“You’ve seen it, remembered it, haven’t you?” the disheveled Trevor said to him excitedly. “What was it?”

“But, it doesn’t make any sense,” Neville said.

“It may not to you, but it may to me,” the man said, barely able to conceal his anticipation. “Tell me.”

“I saw my mother. She said….she said,” but he couldn’t finish it. He had no idea why, but the words would not come. Neville thought he may have been struck ill, or developed some sort of laryngitis. He cleared his throat, then started again, “She said…” But still, nothing came.

“Brilliant!” the man said, as much out of frustration as out of wonder. “Your parents were indeed very clever. They’ve made themselves the secret-keepers. I would venture to guess that, whatever it is, it’s what we are looking for, or it’s the way to it. And you’re the only one who knows. This just means your work is far from done.”

Far from done! Codswallop, Neville thought. He had done as Snape had asked that morning in his bathroom. He had remembered what he was supposed to!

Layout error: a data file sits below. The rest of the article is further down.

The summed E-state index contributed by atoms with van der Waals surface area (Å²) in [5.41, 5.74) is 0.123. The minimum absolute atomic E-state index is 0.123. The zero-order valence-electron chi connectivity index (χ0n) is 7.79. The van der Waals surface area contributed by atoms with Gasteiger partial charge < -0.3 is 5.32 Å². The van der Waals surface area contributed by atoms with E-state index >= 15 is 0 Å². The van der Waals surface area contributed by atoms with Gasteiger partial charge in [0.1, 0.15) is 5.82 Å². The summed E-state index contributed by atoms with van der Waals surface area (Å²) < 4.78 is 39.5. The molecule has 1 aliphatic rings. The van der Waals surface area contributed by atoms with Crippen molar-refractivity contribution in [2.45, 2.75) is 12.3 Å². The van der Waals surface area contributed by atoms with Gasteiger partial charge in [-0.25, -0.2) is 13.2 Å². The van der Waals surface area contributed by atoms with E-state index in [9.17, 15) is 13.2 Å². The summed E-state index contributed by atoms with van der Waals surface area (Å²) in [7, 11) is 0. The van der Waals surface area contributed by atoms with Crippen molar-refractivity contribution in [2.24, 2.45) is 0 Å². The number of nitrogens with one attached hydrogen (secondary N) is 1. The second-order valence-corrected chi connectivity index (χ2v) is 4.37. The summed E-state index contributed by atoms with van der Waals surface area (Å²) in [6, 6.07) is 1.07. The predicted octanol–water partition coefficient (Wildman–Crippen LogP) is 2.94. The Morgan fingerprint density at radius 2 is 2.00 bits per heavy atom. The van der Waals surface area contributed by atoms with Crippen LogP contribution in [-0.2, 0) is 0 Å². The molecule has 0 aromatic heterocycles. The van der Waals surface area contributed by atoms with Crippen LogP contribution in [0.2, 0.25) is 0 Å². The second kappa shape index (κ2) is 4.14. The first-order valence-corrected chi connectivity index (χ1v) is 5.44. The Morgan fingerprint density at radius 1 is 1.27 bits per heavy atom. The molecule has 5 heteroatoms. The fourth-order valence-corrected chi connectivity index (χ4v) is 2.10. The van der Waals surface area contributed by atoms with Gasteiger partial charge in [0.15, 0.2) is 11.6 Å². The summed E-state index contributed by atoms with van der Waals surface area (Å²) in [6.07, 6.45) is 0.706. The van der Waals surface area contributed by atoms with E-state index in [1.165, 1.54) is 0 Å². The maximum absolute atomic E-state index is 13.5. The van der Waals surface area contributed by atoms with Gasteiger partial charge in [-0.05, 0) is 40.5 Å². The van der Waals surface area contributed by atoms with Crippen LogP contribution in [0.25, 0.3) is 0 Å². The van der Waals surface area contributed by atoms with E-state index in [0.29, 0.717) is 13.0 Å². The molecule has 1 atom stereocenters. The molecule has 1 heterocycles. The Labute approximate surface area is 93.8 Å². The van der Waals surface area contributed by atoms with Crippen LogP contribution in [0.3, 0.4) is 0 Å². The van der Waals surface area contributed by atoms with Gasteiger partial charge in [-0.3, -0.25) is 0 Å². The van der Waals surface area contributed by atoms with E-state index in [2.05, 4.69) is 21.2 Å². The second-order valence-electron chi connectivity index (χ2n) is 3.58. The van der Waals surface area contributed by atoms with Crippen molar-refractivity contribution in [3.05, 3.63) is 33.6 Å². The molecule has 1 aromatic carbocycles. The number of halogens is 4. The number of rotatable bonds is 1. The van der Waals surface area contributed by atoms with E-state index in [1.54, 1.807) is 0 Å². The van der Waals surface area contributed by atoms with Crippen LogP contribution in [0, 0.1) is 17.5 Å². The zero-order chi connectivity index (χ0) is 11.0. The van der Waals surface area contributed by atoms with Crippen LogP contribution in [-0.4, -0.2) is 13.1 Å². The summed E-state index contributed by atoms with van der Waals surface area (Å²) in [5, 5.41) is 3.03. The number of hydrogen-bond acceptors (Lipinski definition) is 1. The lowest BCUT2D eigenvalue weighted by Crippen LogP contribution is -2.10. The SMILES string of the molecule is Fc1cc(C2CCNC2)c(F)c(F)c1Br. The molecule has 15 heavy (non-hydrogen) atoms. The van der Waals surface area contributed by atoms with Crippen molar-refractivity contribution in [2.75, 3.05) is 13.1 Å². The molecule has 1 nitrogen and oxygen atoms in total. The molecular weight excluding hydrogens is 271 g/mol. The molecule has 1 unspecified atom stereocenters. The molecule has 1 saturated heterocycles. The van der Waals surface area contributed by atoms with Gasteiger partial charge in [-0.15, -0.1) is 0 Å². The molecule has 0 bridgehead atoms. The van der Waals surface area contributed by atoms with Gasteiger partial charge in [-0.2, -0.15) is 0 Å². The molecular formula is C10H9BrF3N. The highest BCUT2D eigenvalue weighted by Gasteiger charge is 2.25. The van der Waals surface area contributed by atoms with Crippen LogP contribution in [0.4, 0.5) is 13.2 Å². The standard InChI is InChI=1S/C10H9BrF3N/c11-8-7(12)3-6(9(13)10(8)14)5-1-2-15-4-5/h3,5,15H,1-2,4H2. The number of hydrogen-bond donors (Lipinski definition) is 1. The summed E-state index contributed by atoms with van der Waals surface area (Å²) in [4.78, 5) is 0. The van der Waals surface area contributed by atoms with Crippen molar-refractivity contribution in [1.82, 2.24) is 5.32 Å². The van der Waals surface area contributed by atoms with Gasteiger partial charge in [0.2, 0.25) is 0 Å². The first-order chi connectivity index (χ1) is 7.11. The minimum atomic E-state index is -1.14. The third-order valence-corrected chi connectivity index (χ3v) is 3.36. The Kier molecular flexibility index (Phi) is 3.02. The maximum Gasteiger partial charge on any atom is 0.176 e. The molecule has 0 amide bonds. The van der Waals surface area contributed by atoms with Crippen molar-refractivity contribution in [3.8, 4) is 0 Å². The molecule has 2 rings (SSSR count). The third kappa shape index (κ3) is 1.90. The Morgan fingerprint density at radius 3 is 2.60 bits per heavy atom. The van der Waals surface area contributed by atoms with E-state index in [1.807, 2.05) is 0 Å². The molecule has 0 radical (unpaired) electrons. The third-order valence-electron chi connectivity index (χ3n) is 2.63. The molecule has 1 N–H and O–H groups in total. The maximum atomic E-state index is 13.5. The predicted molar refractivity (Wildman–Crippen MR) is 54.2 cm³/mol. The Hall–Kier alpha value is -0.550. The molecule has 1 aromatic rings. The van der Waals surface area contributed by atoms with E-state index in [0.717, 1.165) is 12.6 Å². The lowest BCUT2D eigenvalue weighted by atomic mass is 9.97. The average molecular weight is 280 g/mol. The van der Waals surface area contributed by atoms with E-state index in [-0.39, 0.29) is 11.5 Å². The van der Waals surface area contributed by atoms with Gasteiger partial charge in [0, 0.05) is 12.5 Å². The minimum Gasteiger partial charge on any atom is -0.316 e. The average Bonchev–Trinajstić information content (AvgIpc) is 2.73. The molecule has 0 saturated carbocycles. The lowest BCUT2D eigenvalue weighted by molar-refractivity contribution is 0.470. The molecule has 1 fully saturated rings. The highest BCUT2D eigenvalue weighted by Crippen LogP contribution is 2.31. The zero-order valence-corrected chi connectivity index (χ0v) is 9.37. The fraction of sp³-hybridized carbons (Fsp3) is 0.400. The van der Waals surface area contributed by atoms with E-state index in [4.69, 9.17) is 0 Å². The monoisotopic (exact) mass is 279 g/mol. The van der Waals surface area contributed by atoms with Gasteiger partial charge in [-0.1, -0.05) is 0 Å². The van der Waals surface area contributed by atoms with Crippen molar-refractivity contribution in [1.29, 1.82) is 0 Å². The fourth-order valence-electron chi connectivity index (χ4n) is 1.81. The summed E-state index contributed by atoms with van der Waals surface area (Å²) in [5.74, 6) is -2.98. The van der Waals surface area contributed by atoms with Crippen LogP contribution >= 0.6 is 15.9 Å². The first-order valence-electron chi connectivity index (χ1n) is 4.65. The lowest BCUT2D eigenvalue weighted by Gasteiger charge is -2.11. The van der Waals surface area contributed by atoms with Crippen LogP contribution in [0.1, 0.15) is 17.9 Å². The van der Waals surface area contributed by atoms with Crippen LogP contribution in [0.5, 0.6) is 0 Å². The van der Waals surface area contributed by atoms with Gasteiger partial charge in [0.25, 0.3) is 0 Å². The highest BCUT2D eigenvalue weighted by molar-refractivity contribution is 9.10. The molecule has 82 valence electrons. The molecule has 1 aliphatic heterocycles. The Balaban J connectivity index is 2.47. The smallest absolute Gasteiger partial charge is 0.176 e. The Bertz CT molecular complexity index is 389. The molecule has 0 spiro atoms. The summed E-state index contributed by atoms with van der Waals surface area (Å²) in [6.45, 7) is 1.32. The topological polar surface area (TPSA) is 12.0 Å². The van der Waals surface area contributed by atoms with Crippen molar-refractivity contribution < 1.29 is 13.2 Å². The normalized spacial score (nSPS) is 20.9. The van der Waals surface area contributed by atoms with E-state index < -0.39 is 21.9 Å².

“But what about my parents!” Neville said. “I’ve done what Snape asked! He said he could fix them, cure them.”

“Neville, you must understand,” the man said, showing compassion for him, “Your parents are in their current state because they chose to be this way. Be glad they are alive. Once we have retrieved…”

“You *******s!” Neville shouted. “I’ve done what you asked! I’ve done it all! It’s not my fault I can’t tell you what this secret is.”

“Neville,” the man said, his voice shaking nervously, glancing back at the map. “Don’t lose your head, now. Once we’ve figured it out, know what it is we should do now that you remember, then they will be safe. Then we can fix them, because they won’t need to keep their secret any longer…”